714HP, 281CI, Modular Ford
Kevin Dunn, Coppell, TX
What's a 700hp engine look like? Usually, we conjure up images of big-blocks with multiple carburetors, massive and convoluted headers, and an idle that sounds like a jackhammer. But hidden under the hood of Kevin's '04 Cobra is a different take on the 700hp engine. Unlike the wickedly nasty big-block we initially conjured up, Kevin Dunn's Whipple-supercharged four-valve 4.6L Ford still has its stock long-block, cast-iron manifolds and such docile manners, "your grandmother could drive the car." As if they were made to be supercharged, the displacement-limited (281-cid) modular V-8s take to boost like frat boys take to beer pong. How does this little engine ring up such huge power numbers? More boost and more octane. Let's investigate.
Kevin liked the wrinkle-black finish of his Whipple supercharger so much that he had the stock valve covers and True Forged intercooler expansion tank powdercoated to match it. The Powered By Ford coil covers are from a Ford GT.
B. More Air
After pulleys, the next biggest bang for your buck is a supercharger upgrade. Though the initial investment is steep, Terminators can handle much more boost than the factory Eaton blower can deliver. Twin-screw superchargers are popular upgrades, and Kevin opted for a 2.3L Whipple unit-pricey, perhaps, but the power rocketed to 561/544.
Adding headers is a big job in this tight engine compartment, so Kevin's car still has the stock exhaust manifolds. He runs high-flow Magnaflow catalytic converters and a Borla exhaust system.
Five hundred sixty-one horsepower on pump gas is impressive, but Kevin wanted more. However, he didn't want to have to rebuild the long-block with an exotic rotating assembly and aggressive cams. He ultimately decided to switch to E85. In addition to high octane ratings, E85 offers superior cooling effects for the intake charge and costs as much as regular unleaded in his part of the world. If there is a downside to E85, it's that it burns most efficiently at a 9.765:1 ratio, so you need more fuel for the same amount of air than you do with gasoline. Therefore, Kevin had to modify the fuel system, adding Ford Racing 80-lb/hr fuel injectors, a pair of Ford GT fuel pumps, a Kenne Bell Boost-a-Pump, and dual Ford FPDM fuel pump driver modules. He also replaced the stock fuel lines with bigger-diameter -8 line but kept the stock fuel rails. His fuel system operates at 50 psi.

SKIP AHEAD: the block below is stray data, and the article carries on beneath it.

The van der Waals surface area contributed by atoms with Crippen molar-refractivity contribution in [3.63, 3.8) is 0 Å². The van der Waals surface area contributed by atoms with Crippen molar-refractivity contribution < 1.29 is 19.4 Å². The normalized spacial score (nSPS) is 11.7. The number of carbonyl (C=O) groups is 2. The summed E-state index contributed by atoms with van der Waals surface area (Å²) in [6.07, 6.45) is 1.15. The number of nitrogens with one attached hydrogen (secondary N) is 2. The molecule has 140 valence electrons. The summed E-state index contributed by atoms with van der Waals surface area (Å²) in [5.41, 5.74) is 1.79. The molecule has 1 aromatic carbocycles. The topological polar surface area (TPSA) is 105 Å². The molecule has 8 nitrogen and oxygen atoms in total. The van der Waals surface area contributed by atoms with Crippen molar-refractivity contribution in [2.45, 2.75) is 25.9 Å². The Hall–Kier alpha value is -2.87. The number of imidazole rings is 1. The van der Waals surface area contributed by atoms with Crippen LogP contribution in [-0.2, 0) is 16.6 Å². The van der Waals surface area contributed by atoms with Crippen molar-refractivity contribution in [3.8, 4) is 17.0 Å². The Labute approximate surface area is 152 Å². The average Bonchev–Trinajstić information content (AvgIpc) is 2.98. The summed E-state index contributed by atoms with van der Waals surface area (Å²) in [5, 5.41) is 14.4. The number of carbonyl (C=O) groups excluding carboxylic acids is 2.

E. Pulleys = Power
A simple pulley change adds a bunch more power, and that's one of the first things most Cobra owners do. Kevin was no exception, and engine output jumped to 469/430 at the wheels. Currently, he's got a set of Reichard Racing pulleys spinning the supercharger.
Kevin tunes his car using SCT's Pro Racer Package tuning software. It incorporates a Live Link datalogger, which he uses to monitor and record feedback from the engine sensors and wide-band oxygen sensors in the exhaust. He tells us his program is fairly conservative and he tuned more for driveability and street manners, rather than ultimate power. Running his current E85 setup, he pegs the boost gauge at 20 psi and cranks off 714/650 numbers at the wheels.
From the factory, the engines destined for the '03 and '04 Mustang SVT Cobras were some of the strongest modular engines built (except for the 5.4s used in the GT supercar). The cranks are forged, as are the Manley connecting rods. Forged pistons are set at a boost-friendly 8.5:1. Also, the blocks are cast iron, unlike all other DOHC engines Ford built. These engines were handbuilt at the Romeo Engine Plant's Niche engine line and were known internally as Terminators. Rated from the factory at 390 hp, Kevin's car made 402 hp/385 lb-ft at the wheels with nothing more than a K&N air filter when he bought it five years ago.
"When I decided to switch to E85, everyone thought I was crazy. Now half of Dallas is switching over."
Kevin Dunn, trendsetter